There are several guidelines that nurses in New Mexico can use to avoid making medication errors. They should ensure that the right medication is given to the right patient at the right time, by the correct route and in the correct dosage. They should also verify these factors when a patient is transferred with medical reconciliation forms.

It is a good practice to have another nurse or doctor read the order back. Nurses should double or even triple check procedures on a new shift and use name alerts when patients have similar names that could lead to confusion regarding medication.

Some approaches result in greater clarity such as putting a zero in front of decimal points so that amounts such as .25 mg and 25 mg are not confused. Documentation is critical including labeling medication correctly and noting its administration. Nurses should read labels and expiration dates, and they should also make certain that medicines are stored properly.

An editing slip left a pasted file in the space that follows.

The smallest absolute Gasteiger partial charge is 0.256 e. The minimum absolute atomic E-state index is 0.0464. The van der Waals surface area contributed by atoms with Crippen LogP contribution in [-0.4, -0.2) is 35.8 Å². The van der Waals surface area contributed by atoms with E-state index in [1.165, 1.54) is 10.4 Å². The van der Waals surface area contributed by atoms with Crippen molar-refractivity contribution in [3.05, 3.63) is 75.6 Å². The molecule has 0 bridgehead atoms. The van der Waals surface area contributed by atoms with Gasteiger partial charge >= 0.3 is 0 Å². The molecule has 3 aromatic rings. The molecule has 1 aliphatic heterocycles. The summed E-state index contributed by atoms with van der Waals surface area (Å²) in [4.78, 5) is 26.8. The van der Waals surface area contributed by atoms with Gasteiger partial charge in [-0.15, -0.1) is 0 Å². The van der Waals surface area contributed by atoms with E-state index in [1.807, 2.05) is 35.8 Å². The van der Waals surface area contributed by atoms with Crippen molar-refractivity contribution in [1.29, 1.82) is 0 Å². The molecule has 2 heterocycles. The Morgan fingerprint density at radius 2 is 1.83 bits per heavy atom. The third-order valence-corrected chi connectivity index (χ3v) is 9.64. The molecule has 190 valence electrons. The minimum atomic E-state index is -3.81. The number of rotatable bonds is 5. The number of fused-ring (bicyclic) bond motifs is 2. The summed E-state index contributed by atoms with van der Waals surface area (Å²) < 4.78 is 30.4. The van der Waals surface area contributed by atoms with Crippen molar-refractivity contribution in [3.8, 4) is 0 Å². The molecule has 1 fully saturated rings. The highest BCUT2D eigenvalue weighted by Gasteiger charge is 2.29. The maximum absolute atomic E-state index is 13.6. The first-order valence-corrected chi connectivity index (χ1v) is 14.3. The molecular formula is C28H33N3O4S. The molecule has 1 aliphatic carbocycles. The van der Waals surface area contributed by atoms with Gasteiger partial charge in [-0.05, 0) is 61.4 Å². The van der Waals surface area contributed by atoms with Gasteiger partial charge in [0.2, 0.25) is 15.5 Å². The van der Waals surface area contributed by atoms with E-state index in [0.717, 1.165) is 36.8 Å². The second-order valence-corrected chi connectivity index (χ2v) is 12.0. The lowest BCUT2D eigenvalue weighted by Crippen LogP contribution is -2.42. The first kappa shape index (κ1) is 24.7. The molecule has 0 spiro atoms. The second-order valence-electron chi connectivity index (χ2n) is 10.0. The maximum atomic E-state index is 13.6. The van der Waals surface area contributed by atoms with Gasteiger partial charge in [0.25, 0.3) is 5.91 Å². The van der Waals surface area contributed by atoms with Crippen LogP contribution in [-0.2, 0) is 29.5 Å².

Every institution has policies and guidelines regarding how medication is administered, and nurses should familiarize themselves with them. There are also guidelines such as look-alike medicine lists that may help nurses avoid errors. Finally, having a drug guide available makes it easy to quickly look up valuable information such as drug interactions.

Medication errors may have serious consequences for a patient. This might be due to life-threatening drug interactions, or it may be the wrong medication for the condition. Wrong doses, a failure to consider allergies and mistakes in dosage amounts might all lead to a patient’s poor prognosis or even death. A family or a patient who feels the medication error was a case of medical malpractice might want to discuss their concerns with an attorney in order to determine the recourse that may be available.